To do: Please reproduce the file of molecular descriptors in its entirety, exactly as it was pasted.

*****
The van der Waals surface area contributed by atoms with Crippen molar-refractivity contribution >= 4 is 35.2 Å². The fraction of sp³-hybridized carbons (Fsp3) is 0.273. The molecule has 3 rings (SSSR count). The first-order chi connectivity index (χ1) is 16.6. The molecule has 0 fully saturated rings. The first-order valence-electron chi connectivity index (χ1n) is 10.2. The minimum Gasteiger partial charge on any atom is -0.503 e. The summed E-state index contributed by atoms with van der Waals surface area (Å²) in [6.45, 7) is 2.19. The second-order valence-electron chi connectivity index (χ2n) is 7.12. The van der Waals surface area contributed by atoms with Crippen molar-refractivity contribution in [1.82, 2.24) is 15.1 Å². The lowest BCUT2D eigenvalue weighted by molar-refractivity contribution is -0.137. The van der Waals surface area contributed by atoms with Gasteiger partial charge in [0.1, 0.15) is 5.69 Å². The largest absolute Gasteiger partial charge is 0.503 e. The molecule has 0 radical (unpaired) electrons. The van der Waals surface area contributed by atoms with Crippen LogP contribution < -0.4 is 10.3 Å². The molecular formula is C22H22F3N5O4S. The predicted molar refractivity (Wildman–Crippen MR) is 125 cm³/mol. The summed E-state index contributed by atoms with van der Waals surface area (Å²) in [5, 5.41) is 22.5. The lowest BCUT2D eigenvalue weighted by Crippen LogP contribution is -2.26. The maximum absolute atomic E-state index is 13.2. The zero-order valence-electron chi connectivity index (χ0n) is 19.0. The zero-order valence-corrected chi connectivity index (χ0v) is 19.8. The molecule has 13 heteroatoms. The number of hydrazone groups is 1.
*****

The van der Waals surface area contributed by atoms with Crippen molar-refractivity contribution >= 4 is 35.2 Å². The fraction of sp³-hybridized carbons (Fsp3) is 0.273. The molecule has 3 rings (SSSR count). The first-order chi connectivity index (χ1) is 16.6. The molecule has 0 fully saturated rings. The first-order valence-electron chi connectivity index (χ1n) is 10.2. The minimum Gasteiger partial charge on any atom is -0.503 e. The summed E-state index contributed by atoms with van der Waals surface area (Å²) in [6.45, 7) is 2.19. The second-order valence-electron chi connectivity index (χ2n) is 7.12. The van der Waals surface area contributed by atoms with Crippen molar-refractivity contribution in [1.82, 2.24) is 15.1 Å². The lowest BCUT2D eigenvalue weighted by molar-refractivity contribution is -0.137. The van der Waals surface area contributed by atoms with Gasteiger partial charge in [0.1, 0.15) is 5.69 Å². The largest absolute Gasteiger partial charge is 0.503 e. The molecule has 0 radical (unpaired) electrons. The van der Waals surface area contributed by atoms with Crippen LogP contribution < -0.4 is 10.3 Å². The molecular formula is C22H22F3N5O4S. The predicted molar refractivity (Wildman–Crippen MR) is 125 cm³/mol. The summed E-state index contributed by atoms with van der Waals surface area (Å²) in [5, 5.41) is 22.5. The lowest BCUT2D eigenvalue weighted by Crippen LogP contribution is -2.26. The maximum absolute atomic E-state index is 13.2. The zero-order valence-electron chi connectivity index (χ0n) is 19.0. The zero-order valence-corrected chi connectivity index (χ0v) is 19.8. The molecule has 13 heteroatoms. The number of hydrazone groups is 1.